It wouldn’t be the first time, and probably not the last, either. Mask was too goddamned cheap to hire the kind of talent it would take to put down Red Hood. Besides, with his caliber of training, Jay felt like he only had to worry about the League of Shadows. And he figured that no matter how pissed Ra’s al Ghul was, he wouldn’t accept anyone else’s fee to kill him. If the old man wanted revenge for that unauthorized swim in his freakin’ fountain of youth, he’d take it himself.
There were a couple of mercenaries and independent assassins-for-hire who were good enough to give him a headache, but Jay thought he’d see them coming a mile away. And Mask, flinty bastard that he was, would give him plenty of warning by hiring second-stringers first.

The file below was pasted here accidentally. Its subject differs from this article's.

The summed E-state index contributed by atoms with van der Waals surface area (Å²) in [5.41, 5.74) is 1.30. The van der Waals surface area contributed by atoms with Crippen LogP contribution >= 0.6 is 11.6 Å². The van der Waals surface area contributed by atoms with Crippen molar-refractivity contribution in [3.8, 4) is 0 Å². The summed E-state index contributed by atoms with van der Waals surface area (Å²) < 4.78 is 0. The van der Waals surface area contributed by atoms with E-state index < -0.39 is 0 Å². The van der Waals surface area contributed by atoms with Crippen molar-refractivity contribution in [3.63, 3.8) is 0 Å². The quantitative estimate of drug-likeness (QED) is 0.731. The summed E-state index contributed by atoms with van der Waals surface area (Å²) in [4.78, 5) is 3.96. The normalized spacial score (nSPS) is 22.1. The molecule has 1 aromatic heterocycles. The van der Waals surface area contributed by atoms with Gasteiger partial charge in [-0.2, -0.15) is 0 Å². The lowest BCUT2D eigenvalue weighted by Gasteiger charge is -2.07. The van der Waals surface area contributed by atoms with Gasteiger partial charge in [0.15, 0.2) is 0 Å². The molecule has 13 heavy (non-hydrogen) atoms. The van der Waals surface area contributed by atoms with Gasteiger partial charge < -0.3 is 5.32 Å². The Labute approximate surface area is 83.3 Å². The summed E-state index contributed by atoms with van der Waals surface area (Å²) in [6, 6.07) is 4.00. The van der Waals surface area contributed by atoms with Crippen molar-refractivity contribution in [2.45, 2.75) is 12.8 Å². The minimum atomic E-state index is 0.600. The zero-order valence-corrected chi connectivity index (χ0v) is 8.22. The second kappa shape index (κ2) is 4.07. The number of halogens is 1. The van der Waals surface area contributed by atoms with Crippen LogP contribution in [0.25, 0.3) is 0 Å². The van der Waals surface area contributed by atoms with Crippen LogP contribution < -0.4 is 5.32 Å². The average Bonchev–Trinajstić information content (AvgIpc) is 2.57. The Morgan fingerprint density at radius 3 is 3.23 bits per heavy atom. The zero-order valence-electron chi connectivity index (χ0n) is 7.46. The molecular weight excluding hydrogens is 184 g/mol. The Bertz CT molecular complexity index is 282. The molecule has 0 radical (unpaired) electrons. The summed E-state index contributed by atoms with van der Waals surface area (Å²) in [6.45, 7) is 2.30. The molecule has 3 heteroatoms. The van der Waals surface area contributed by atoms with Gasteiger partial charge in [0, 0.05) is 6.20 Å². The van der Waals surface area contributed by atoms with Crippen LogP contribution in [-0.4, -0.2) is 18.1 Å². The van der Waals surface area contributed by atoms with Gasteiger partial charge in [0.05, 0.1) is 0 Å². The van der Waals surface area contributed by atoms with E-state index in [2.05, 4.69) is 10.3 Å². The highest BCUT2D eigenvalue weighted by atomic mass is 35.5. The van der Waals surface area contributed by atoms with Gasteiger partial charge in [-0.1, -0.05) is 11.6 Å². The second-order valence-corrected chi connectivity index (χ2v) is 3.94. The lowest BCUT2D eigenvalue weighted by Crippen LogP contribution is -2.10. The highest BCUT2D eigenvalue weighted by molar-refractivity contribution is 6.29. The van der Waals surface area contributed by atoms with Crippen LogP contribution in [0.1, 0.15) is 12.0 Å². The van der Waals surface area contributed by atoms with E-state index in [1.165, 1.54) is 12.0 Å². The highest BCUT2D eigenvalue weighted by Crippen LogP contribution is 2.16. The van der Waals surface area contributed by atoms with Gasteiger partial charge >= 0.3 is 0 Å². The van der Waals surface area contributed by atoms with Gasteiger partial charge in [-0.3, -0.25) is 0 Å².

No, his primary concerns wore bats on their chests. Including the new Batgirl, whom Jay had spotted once by pure luck. That one moved like a true ninja, and Jay had a lot of money out there waiting for any kind of information on her. So he kept his head down, built things up slowly, working on reestablishing himself. This time around he wasn’t going to go toe-to-toe with Bruce and his little nesting dolls. No, the plan now was to be the Batman Gotham deserved. Forget taking control of the gangs, just hit ‘em hard enough to keep them cowed and running scared. Kill the ones that rose above the rest in competence or cruelty. Crime couldn’t be stopped, but it could be throttled down to a bare minimum. He had to vary his methodology too, make it less obvious that he was an ex-Robin, if he wanted to keep working, so he chose the cautious approach.